Podcast: Medical Marijuana, Hate Crime Legislation, Fox News vs. Obama Administration, Health Care Reform, “War on Crime”
Together, they discuss these issues:
- The Obama administration and the Department of Justice changing course on medical marijuana.
- U.S. Senate approves expanding hate crime legislation.
- The Obama administration’s battle with Fox News.
- Health Care Reform: Baucus bill funding , the “right” to health care , House committee votes to repeal anti-trust protections for health insurers
- The “perception of crime” throughout the nation
After attending several Atlanta area health care town hall forums sponsored by legislators in support of HR 3200, I decided to participate in one hosted by MY Congressman, Representative Phil Gingrey (R-GA, 11th). I should note that I did not vote for or against Dr. Gingrey in 2008, as I lived in Georgia’s 13th Congressional District then. The convenience of the location of August 31st’s event could not have been better, unless it took place in my living room (the Cobb Civic Center is across the street from my neighborhood), however a 5:30 PM start time made it difficult for many constituents to attend.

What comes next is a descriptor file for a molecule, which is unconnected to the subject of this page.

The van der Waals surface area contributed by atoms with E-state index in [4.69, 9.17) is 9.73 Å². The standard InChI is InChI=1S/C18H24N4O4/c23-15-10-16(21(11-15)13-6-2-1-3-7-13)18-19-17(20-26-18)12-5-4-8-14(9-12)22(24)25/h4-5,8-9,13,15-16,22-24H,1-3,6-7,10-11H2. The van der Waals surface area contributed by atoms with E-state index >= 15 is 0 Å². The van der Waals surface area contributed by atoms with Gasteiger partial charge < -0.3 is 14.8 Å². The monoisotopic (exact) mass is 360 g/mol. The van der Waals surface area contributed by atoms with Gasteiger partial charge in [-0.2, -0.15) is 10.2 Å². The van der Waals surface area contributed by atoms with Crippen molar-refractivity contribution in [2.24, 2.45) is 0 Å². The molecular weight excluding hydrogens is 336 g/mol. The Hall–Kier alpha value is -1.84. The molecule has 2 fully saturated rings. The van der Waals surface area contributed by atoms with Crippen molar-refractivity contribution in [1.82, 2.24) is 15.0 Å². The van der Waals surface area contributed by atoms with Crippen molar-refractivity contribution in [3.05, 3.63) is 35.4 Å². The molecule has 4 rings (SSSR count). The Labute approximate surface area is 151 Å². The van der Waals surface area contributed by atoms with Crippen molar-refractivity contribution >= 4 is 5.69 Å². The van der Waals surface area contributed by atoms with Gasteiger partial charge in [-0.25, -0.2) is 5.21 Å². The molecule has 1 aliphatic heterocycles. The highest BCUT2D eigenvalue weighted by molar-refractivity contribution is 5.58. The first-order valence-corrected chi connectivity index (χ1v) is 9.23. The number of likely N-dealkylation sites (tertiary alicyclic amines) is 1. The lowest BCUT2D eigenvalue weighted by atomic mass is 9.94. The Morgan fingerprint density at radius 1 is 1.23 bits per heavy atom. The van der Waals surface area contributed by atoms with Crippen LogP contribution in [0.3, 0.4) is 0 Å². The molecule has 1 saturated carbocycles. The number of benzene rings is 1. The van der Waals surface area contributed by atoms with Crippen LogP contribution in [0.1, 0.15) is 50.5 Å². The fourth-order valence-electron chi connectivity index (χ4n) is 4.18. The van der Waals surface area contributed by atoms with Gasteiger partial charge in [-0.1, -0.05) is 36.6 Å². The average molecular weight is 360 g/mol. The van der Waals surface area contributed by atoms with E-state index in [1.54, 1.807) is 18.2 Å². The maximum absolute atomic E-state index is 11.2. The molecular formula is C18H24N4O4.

I arrived at the Civic Center shortly after 5 PM to find a parking lot approximately half-full, some cars present as early as 3:30 PM. Outside the venue, there were a few individuals and groups handing literature to those entering, including members of GOP gubernatorial candidate, John Oxendine’s You Can Stop ObamaCare. I expected police-enforced restrictions that I encountered at previous town hall events, so my only tool to capture and share media of the event was my cell phone.